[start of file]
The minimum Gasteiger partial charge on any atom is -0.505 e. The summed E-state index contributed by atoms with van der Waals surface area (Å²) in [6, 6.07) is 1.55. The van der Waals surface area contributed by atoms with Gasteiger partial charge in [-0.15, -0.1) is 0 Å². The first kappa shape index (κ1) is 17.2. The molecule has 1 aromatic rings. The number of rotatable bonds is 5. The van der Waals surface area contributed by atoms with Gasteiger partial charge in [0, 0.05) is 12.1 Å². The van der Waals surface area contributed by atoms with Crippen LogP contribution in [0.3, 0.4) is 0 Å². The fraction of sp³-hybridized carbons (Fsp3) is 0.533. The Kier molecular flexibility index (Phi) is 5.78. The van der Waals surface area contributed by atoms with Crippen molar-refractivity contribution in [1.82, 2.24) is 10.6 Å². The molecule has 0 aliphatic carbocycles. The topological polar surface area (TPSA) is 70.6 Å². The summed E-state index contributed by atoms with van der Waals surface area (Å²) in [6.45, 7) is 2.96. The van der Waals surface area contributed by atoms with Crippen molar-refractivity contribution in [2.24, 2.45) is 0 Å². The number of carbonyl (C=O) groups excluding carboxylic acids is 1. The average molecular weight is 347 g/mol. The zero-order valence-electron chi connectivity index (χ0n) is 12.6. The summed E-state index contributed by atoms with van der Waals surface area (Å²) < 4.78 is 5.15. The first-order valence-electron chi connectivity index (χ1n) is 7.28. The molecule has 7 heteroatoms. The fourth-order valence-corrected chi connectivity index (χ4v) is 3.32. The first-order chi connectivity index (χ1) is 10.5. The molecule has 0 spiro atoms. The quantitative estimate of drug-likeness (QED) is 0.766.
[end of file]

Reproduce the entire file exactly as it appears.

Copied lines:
The minimum Gasteiger partial charge on any atom is -0.505 e. The summed E-state index contributed by atoms with van der Waals surface area (Å²) in [6, 6.07) is 1.55. The van der Waals surface area contributed by atoms with Gasteiger partial charge in [-0.15, -0.1) is 0 Å². The first kappa shape index (κ1) is 17.2. The molecule has 1 aromatic rings. The number of rotatable bonds is 5. The van der Waals surface area contributed by atoms with Gasteiger partial charge in [0, 0.05) is 12.1 Å². The van der Waals surface area contributed by atoms with Crippen LogP contribution in [0.3, 0.4) is 0 Å². The fraction of sp³-hybridized carbons (Fsp3) is 0.533. The Kier molecular flexibility index (Phi) is 5.78. The van der Waals surface area contributed by atoms with Crippen molar-refractivity contribution in [1.82, 2.24) is 10.6 Å². The molecule has 0 aliphatic carbocycles. The topological polar surface area (TPSA) is 70.6 Å². The summed E-state index contributed by atoms with van der Waals surface area (Å²) in [6.45, 7) is 2.96. The van der Waals surface area contributed by atoms with Crippen molar-refractivity contribution in [2.24, 2.45) is 0 Å². The number of carbonyl (C=O) groups excluding carboxylic acids is 1. The average molecular weight is 347 g/mol. The zero-order valence-electron chi connectivity index (χ0n) is 12.6. The summed E-state index contributed by atoms with van der Waals surface area (Å²) < 4.78 is 5.15. The first-order valence-electron chi connectivity index (χ1n) is 7.28. The molecule has 7 heteroatoms. The fourth-order valence-corrected chi connectivity index (χ4v) is 3.32. The first-order chi connectivity index (χ1) is 10.5. The molecule has 0 spiro atoms. The quantitative estimate of drug-likeness (QED) is 0.766.